Swedish-based online fashion retailer, Bootz AB, has recently made headlines by blocking 42,000 customers from its site due to what the company claims were excessive returns. The decision was driven by concerns over the financial impact on the company and the environmental implications of processing such high volumes of returns.
While implementing measures to deter excessive returns is not a new practice, the surge in return rates has become a cause for concern in the retail industry. Reports highlighted that customers are now making more returns than ever before. Processing these returns can be a costly endeavour for retailers, with online orders alone accounting for approximately 21 per cent of an order’s value, according to analyst Zak Stambor’s findings in a report.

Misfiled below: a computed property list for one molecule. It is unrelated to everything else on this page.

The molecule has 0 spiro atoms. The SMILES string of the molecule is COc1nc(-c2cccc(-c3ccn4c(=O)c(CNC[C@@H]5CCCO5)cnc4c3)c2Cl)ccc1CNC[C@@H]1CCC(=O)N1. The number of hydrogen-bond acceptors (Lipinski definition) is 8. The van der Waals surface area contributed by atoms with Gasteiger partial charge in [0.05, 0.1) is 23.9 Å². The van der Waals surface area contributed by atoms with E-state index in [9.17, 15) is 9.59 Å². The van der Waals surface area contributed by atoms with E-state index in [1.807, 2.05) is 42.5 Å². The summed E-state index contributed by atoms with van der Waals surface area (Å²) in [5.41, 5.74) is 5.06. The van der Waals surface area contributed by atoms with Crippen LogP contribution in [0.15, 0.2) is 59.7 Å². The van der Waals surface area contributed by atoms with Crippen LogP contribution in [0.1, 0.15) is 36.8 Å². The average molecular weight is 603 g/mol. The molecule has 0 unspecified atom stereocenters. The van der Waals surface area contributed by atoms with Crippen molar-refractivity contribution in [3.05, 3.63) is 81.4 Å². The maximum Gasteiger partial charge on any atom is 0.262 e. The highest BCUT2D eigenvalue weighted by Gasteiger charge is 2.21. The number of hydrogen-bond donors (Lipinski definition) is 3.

In response to this trend, some retailers have adopted alternative approaches. Insider’s report indicated that certain companies are offering customers discounts or other incentives to encourage them to keep their purchases instead of returning them.
However, many customers have become accustomed to the convenience and affordability of returns, and retailers like Target and Nordstrom have capitalised on this by promoting generous return policies to foster customer loyalty. Breaking these ingrained customer habits may prove challenging for some consumers.